By Jeffrey Young - 04/24/07 07:55 PM EDT
“WANTED: Make Calls for Non-Profit Health Care Client $25/hr (Not Sales),” reads the ad posted last week to craigslist.org and community e-mail lists in Alexandria, Va.
A small, local public-relations and marketing company needed some help getting telephone calls made to congressional offices this week to get members to sign off on a “Dear Colleague” letter.
“The calls will simply alert people to a sign-on letter being circulated on Capitol Hill and ask them to include their name. Very easy, no hard selling or lobbying,” wrote Joseph LaMountain, the president of SparkLight Communications.
Lawyers who specialize in lobbying laws, however, said that these phone calls would, in fact, qualify as lobbying activities, even though neither LaMountain nor the people he hired might have to register as lobbyists.
“What he’s doing is clearly lobbying activity,” said Brett Kappel, an attorney and lobbyist at Vorys, Sater, Seymour and Pease.
“The expenses related to that are certainly lobbying expenses,” said Kenneth Gross, a partner at Skadden, Arps, Slate, Meagher & Flom.
This particular effort to sway members of Congress on an issue has implications related to the strength of the current lobbying disclosure laws and on the debate over creating new disclosure requirements for so-called grassroots lobbying campaigns.
“Sometimes I need to contract out labor,” LaMountain said, adding that he has done the same in the past.
“We’re just trying to persuade members to go sign [the letter]. … It’s an issue of trying to get someone’s attention,” he said, emphasizing that he views the calls as part of his responsibilities to mount a marketing and public-relations campaign for his client.
LaMountain would not reveal who his client is but said that the letter related to appropriations under the labor, health and human services and education spending bill and would be delivered to the chairman and ranking member of that subcommittee. The calls were directed to members who had been sympathetic to his client’s goals in the past, LaMountain claimed.
Although he said he is not registered to lobby for this client, LaMountain has been a registered lobbyist in the past, including for work as an in-house lobbyist for the National Health Council, the Vision Council of America and the American Diabetes Association.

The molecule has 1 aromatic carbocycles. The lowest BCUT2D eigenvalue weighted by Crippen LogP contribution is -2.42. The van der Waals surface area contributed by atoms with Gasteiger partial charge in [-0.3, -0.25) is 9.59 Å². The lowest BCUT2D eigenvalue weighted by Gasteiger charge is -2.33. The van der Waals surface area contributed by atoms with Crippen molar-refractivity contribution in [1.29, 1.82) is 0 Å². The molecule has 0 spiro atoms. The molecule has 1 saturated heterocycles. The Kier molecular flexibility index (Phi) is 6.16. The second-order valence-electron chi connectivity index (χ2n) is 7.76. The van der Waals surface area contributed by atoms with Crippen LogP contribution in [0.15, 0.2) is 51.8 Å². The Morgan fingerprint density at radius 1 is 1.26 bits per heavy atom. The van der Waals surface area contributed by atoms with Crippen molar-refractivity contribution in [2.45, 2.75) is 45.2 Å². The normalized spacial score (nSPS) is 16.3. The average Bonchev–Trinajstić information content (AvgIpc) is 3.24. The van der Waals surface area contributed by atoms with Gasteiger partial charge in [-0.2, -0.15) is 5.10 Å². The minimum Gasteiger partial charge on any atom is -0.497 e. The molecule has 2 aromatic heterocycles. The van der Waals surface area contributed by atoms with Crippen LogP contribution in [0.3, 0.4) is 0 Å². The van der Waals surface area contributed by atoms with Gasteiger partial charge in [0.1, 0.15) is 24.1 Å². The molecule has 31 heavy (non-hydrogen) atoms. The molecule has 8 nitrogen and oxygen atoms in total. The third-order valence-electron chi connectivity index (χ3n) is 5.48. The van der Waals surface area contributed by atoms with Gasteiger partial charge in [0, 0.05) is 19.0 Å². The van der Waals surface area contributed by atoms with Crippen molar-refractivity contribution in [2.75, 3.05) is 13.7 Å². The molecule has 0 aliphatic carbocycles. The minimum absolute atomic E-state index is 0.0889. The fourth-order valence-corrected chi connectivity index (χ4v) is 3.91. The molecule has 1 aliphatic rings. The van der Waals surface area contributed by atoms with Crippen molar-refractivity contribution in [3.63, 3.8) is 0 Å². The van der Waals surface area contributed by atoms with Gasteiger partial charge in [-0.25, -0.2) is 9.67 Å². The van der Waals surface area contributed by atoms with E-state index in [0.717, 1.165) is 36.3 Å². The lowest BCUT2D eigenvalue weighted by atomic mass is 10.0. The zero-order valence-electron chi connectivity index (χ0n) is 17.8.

Told of LaMountain’s activities, Kappel said, “He may not have to register.”
In order to trigger a lobbying registration, an individual has to meet several criteria under the Lobbying Disclosure Act. He or she must have more than one lobbying contact with a congressional office or executive-branch agency, spend more than 20 percent of his or her time for a client on lobbying activities, and earn at least $6,000 over six months from that client.
“People who are not professional lobbyists may not realize” what those criteria are, said Craig Holman, legislative representative for Public Citizen’s Congress Watch and a registered lobbyist.
Kappel said he advises his clients to err on the side of caution if they take a contract that could require 20 percent of their time to be spent lobbying. “If you believe that that work will lead to lobbying, you should register,” he said.
Private citizens, as opposed to professional lobbyists calling congressional offices, also could be construed as a grassroots lobbying, or an “Astroturf” campaign designed to appear to be a grassroots effort.
“It makes all the difference how people represent themselves,” said Douglas Johnson, the legislative director for National Right to Life. Johnson’s group has led an effort against grassroots lobbying legislation pending in the Senate, contending among other things that it would classify too many people as lobbyists.
Holman, who is on the opposite side of Johnson on the grassroots legislation, agreed that “it depends on how they identify themselves” but said the use of non-professionals inherently creates the appearance of a grassroots campaign.
“This is a phony grassroots campaign,” Holman said.
LaMountain says he is careful not to mislead congressional offices about the source of the calls. “It’s not like one of those phony grassroots organizations,” he said. “I am so above-board with this stuff,” he added, stressing that he instructs his paid callers to identify themselves as calling on behalf of his client.
Lobbying laws can be confusing, and recent actions by the House and Senate have exacerbated the problem by making unclear how to remain compliant, LaMountain remarked. “It gets to the point of being ridiculous,” he said.
“Those of us who are lobbyists say they’re lobbyists” when they call congressional offices of federal agencies, Holman commented.
Under the law, however, this activity is simply lobbying, not grassroots — real or artificial, Gross said. “It has the feel of … Astroturf lobbying but in the legal parlance it is not” because the callers are financially compensated. “I don’t see anything wrong with it,” he added.
But without even the intimation that the caller is from a member’s home district or state, Johnson said, the contact likely would not have any impact. “Most congressional offices aren’t going to pay attention to it unless it’s a constituent,” Johnson said.